> iris %>% arrange(Sepal.Length)

Example 2 : Sort in descending order of 1 column 
iris %>% arrange(desc(Sepal.Length))
OR
iris %>% arrange(-Sepal.Length)

6) mutate() 
Purpose : this dplyr function is to create a new column in the dataset 

Example :
> iris %>% mutate(Sepal.Length.Width = Sepal.Length + Sepal.Width) 

7) summarize() 
Purpose : this dplyr function is to generate a Summary of column(s)

Example :
> iris %>% summarise(mean(Sepal.Length) , n()) 

8) add_rownames()
Purpose : this dplyr function is used to convert rownames of a dataset to an explicit column

Example :
iris %>% add_rownames() %>% head()

9) inner_join()
Purpose : this function takes 2 datasets as input & returns all the rows from the first dataset having a matching value in second dataset.
                        The default matching is done based on the columns having the same column names in both tables.
The common column name can be explicitly mentioned by using 'by='

Example : inner_join(x, y): matching x + y
inner_join(iris_Petal , iris_Sepal , by = c( 'rowname' , 'Species'))

10) left_join()
Purpose : left_join(x, y): Return all rows from x, and all columns from x and y. If there are multiple matches between x and y.

Example : 
left_join(iris_Petal , iris_Sepal , by = c( 'rowname' , 'Species'))

11) anti_join()
Purpose : Return all rows from x where there are no matching values in y, keeping just columns from x. This is a filtering join.

Example : 
anti_join(iris_Petal , iris_Sepal , by = c( 'rowname' , 'Species'))

12) full_join()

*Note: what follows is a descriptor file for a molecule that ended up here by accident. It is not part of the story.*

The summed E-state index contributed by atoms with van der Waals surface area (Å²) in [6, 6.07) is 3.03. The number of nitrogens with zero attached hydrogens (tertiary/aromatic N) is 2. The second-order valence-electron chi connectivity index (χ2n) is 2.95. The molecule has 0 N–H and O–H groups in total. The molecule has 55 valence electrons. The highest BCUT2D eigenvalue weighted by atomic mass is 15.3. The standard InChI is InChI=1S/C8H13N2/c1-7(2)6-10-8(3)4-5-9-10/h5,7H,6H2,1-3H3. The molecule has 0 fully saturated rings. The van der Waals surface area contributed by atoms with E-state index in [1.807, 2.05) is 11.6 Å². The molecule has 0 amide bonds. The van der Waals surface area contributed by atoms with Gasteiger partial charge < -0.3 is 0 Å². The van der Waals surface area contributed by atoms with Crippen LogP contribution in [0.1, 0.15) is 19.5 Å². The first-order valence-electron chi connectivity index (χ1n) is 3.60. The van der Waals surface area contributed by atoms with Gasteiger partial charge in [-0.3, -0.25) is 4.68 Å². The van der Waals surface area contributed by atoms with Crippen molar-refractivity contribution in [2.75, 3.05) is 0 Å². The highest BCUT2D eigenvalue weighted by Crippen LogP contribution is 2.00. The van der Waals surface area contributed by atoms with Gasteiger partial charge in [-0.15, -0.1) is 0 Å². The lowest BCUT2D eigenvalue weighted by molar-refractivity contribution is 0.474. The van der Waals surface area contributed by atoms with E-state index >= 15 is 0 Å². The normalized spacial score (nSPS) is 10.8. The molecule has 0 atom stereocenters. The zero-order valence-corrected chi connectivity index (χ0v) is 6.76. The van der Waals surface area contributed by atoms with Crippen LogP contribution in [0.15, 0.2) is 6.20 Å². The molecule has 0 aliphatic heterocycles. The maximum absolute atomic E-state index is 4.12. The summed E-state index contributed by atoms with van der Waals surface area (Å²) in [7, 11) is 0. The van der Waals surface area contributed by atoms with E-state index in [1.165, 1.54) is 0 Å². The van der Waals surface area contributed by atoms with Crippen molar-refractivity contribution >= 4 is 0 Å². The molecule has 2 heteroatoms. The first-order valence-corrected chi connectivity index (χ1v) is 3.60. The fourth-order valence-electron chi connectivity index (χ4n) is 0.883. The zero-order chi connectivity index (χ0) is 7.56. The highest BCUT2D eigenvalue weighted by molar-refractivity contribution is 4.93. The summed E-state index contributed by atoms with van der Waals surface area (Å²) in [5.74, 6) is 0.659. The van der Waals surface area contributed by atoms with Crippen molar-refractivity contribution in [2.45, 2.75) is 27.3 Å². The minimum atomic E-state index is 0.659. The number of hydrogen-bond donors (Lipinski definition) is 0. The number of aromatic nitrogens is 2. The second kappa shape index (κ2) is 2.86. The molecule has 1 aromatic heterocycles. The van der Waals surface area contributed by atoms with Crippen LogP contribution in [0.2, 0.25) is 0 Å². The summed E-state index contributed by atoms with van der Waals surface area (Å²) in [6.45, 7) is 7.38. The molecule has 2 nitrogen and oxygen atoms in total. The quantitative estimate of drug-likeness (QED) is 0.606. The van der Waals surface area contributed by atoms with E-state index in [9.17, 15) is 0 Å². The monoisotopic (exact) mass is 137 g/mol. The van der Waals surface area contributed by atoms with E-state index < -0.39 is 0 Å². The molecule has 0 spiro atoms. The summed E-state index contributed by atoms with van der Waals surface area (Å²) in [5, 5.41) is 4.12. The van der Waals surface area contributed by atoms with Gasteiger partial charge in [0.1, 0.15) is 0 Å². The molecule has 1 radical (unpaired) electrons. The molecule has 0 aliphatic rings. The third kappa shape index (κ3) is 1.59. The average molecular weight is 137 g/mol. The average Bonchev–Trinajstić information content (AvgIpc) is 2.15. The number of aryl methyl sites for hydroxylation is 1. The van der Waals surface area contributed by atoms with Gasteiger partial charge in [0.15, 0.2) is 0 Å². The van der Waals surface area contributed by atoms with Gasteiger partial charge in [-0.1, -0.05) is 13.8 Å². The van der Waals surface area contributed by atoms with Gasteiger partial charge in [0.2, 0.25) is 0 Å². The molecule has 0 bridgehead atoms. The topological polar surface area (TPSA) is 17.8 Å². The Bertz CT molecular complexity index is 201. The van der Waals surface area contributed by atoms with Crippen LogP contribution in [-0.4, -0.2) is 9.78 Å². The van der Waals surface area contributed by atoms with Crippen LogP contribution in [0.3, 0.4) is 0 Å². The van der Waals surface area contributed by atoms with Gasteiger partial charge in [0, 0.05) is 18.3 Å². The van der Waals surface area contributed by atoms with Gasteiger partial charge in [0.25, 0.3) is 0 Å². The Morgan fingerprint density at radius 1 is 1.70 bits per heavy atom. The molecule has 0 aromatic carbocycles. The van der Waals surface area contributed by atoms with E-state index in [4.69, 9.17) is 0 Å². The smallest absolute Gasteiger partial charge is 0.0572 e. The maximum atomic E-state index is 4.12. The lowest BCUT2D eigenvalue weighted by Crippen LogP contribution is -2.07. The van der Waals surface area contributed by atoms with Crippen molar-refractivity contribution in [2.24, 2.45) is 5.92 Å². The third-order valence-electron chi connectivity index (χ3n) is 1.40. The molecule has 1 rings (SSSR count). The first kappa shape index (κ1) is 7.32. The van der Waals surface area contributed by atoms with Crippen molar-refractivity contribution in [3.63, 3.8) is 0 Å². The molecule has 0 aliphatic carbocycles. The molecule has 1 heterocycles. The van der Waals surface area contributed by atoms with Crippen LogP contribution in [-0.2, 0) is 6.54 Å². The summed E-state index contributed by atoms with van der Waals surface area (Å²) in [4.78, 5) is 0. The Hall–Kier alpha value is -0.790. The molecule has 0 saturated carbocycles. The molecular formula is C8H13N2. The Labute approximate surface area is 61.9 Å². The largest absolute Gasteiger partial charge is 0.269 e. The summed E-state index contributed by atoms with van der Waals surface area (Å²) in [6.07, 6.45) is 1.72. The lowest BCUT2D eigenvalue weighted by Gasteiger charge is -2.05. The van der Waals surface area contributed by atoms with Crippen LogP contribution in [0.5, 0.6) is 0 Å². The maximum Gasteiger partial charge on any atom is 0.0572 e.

Purpose : Return all rows and all columns from both x and y. Where there are not matching values, returns NA for the one missing.

Example : 
full_join(iris_Petal , iris_Sepal , by = c( 'rowname' , 'Species'))

12) full_join()
Purpose : Return all rows and all columns from both x and y. Where there are not matching values, returns NA for the one missing.

Example : 
full_join(iris_Petal , iris_Sepal , by = c( 'rowname' , 'Species'))

13) intersect()
Purpose : Intersect function takes the rows that appear in both the datasets and create new dataframe.
                         intersect() will remove duplicate records.

Example : 
> iris_1_10 <- iris[1:10 , ]
> iris_5_15 <- iris[5:15 , ]
> intersect(iris_1_10 , iris_5_15)

14) union()
Purpose : This function combines all rows from both the tables and removes duplicate records from the combined dataset

Example : 
> iris_1_10 <- iris[1:10 , ]
> iris_5_15 <- iris[5:15 , ]
> union(iris_1_10 , iris_5_15)

15) union_all()
Purpose : This function combines all rows from both the tables without removing the duplicate records from the combined dataset.

Example : 
> iris_1_10 <- iris[1:10 , ]